Rawat: Jobs in drones soaring


By Reggie Ponder
Staff Writer

Thursday, May 23, 2019

The job outlook for people with expertise in unmanned aerial systems is good and getting better, according to the head of aviation science at Elizabeth City State University.

Kuldeep Rawat, chairman of the Department of Technology and director of the aviation science program at ECSU, said numerous industries and government agencies need drone pilots and also “system integrators” able to design and build drones for specific tasks.

“Those jobs are already here,” Rawat said.

Areas where drone technology is already being used include mining, agriculture, public safety, and infrastructure inspections.

“Surveying is also big,” Rawat said.

ECSU has the only four-year aviation science degree program in North Carolina and offers specializations in flight education, air traffic control, aviation electronics (avionics), aviation management, and unmanned aircraft systems, better known as drones.

In addition, College of The Albemarle currently has a small program in drone operation at its campus in Dare County, and the Elizabeth City-Paquotank Public Schools plans to pilot a drone course at Pasquotank County High School this coming school year.

Rawat said more industries are beginning to use drones for a variety of applications.

“It’s just going to grow,” Rawat said.

An example of an industry just beginning to discover the potential for drones is insurance, he said. Drones could be used to survey damage after a storm or perform other kinds of damage assessments, Rawat said.

Movie studios also are beginning to make more use of drones, he said. There is “huge job potential” as more applications are developed.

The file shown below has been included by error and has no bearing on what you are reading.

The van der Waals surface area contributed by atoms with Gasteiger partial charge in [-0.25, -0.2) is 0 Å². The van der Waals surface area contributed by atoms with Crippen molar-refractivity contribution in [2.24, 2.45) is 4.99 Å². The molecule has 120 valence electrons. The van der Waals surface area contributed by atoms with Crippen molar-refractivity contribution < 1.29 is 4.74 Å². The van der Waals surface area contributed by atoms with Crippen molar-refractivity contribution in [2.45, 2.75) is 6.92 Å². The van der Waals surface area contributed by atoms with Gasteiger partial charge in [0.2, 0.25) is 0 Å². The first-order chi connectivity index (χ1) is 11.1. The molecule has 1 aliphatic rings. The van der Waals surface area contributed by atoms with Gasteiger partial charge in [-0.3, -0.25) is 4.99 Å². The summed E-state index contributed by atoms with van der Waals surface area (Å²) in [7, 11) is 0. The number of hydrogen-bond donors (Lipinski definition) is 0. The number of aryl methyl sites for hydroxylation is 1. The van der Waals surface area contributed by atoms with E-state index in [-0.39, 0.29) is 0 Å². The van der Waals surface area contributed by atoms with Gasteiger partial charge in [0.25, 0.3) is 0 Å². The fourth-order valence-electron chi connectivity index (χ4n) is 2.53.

In addition to the “pilot” — the person actually operating a drone — there also is a need for a “sensor operator” in any kind of specialized application for drones, Rawat explained. The sensor could be used for photography, or thermal sensing, or whatever the application calls for, he said.

While the pilot focuses on flying the drone the sensor operator monitors and operates the sensor, he said.

“You don’t want the same person trying to do both,” Rawat said.

Students in ECSU’s unmanned aerial systems degree program will have the opportunity to learn about both piloting and sensor operation, he said.

Researchers have already identified more than 300 areas where drones could be used in industry or governmental operations, Rawat said.

“As more areas are identified the potential for job growth is huge,” Rawat said.

COA President Robert Wynegar agreed that the use of drones is on the rise in the military, law enforcement, agriculture, real estate, forestry and other areas.

“The applications are coming,” Wynegar said.

The use of drones is just starting to take off, he added.

Rawat said that as more drones are built and put into service there will be more people needed to build, maintain and fly them.

Just as computers eventually became commonplace in all kinds of workplaces, drone technology could follow a similar trajectory, Rawat said.

“It’s just like any other new technology,” he said.

But even if vast numbers of workers begin to use drones in various applications, don’t expect everyone to learn how to use one, Rawat said

“You cannot expect the general public to know everything about the drone,” he said.

So just as specialized computer expertise has become more important as more and more people have begun using computers at home and at work, specialized expertise in drones will be needed as they become more commonplace and more people are using them, he said.

Expertise will also be needed in building, designing and operatiing drones, and in managing drone traffic, Rawat said.

“There will be a lot of job potential specific to drones,” Rawat said.